A Transfer on Death Deed (TODD) allows the owner of real estate to execute a deed that names the beneficiary who will succeed to ownership of the real estate at the owner’s death. A TODD can be a useful estate planning tool because it allows the transfer of real property without the need of probate since title is not passed by a Will.
A TODD is validly executed if it is recorded in a county in which at least a part of the real estate is located and is recorded before the death of the owner. A beneficiary named in a TODD can be:
- an individual only,
- multiple individuals,
- a trustee of a living rust,
- a trustee of a testamentary trust or
- any other legally qualified entity.
The owner may choose to have multiple beneficiaries on the TODD. If so, upon the owner’s death, the beneficiaries will take title of the real estate as joint tenants, tenants in common or in any other form of ownership or tenancy that is valid under the law.
Generally, most married couples own real estate as joint tenants. If joint tenants want to transfer real estate by a TODD, then both joint tenants must execute the TODD; if only one does, the deed is ineffective. If joint tenants execute a TODD, the beneficiary only becomes owner of the real estate after the death of the last surviving owner. The execution of a TODD does not sever a joint tenancy unless the deed specifically states that it severs the joint tenancy ownership.
Not Considered A Gift
Since the beneficiary has no rights to the real estate until the owner’s death, the recording of a TODD does not create a completed gift so gift tax considerations do not need to be taken into account. This also means that the owner can revoke a TODD anytime during the owner’s life and, most importantly, the owner continues to retain all control of the real estate. If the owner revokes the TODD, the revocation must be recorded in the county in which at least a part of the real property is located and before the death of the owner.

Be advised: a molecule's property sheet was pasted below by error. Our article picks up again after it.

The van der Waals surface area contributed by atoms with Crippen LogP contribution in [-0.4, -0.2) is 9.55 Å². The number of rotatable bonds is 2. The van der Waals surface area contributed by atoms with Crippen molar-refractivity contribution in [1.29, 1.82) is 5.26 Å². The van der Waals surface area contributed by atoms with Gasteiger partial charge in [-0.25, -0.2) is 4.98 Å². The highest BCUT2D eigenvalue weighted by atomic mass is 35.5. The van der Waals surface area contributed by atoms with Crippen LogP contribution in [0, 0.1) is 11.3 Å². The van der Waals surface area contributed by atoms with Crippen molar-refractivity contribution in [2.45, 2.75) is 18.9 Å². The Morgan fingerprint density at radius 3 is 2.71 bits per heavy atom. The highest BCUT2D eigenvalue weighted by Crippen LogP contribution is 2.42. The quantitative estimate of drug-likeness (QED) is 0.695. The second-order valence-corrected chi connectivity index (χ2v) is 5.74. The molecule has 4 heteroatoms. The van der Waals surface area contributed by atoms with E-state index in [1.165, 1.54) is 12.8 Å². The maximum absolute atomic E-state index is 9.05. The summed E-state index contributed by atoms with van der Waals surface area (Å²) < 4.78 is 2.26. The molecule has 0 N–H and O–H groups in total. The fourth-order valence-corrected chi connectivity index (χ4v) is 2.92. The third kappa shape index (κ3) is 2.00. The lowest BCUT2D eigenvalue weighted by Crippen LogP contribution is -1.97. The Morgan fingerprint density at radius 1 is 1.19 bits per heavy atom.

Completing the Transfer
Upon the owner’s death, the beneficiary must survive the owner by at least 120 hours to succeed to ownership. Once owner, the beneficiary will be subject to any interests in the property including a mortgage, judgment or any other lien against the property. The beneficiary’s basis in the property will be its fair market value on the date of the owner’s death.
In order for the beneficiary to prove ownership of the property, the following documents must be recorded in the county where the real estate is located:
- Affidavit of Identity and Survivorship
- Certified Copies of Pertinent Death Certificates
- Clearance Certificate: legal description for the real property from the county agency indicating the release or continuation of any public assistance lien or claim